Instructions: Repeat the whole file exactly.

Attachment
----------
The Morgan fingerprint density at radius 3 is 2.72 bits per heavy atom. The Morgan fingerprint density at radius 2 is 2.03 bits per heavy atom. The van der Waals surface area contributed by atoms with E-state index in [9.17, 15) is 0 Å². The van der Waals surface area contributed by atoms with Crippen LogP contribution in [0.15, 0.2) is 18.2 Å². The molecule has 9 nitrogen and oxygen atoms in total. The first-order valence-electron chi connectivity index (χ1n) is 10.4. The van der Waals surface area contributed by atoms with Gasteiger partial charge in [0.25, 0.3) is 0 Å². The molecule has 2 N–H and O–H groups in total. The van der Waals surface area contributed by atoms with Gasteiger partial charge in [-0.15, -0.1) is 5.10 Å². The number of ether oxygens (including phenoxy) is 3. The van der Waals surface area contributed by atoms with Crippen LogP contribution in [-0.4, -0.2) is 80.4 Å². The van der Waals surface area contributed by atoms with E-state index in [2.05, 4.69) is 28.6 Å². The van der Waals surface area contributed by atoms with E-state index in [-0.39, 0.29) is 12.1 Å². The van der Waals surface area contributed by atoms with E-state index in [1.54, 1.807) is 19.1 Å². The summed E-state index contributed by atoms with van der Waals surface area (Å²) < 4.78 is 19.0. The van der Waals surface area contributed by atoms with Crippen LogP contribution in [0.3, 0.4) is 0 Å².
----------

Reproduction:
The Morgan fingerprint density at radius 3 is 2.72 bits per heavy atom. The Morgan fingerprint density at radius 2 is 2.03 bits per heavy atom. The van der Waals surface area contributed by atoms with E-state index in [9.17, 15) is 0 Å². The van der Waals surface area contributed by atoms with Crippen LogP contribution in [0.15, 0.2) is 18.2 Å². The molecule has 9 nitrogen and oxygen atoms in total. The first-order valence-electron chi connectivity index (χ1n) is 10.4. The van der Waals surface area contributed by atoms with Gasteiger partial charge in [0.25, 0.3) is 0 Å². The molecule has 2 N–H and O–H groups in total. The van der Waals surface area contributed by atoms with Gasteiger partial charge in [-0.15, -0.1) is 5.10 Å². The number of ether oxygens (including phenoxy) is 3. The van der Waals surface area contributed by atoms with Crippen LogP contribution in [-0.4, -0.2) is 80.4 Å². The van der Waals surface area contributed by atoms with E-state index in [2.05, 4.69) is 28.6 Å². The van der Waals surface area contributed by atoms with E-state index in [-0.39, 0.29) is 12.1 Å². The van der Waals surface area contributed by atoms with E-state index in [1.54, 1.807) is 19.1 Å². The summed E-state index contributed by atoms with van der Waals surface area (Å²) < 4.78 is 19.0. The van der Waals surface area contributed by atoms with Crippen LogP contribution in [0.3, 0.4) is 0 Å².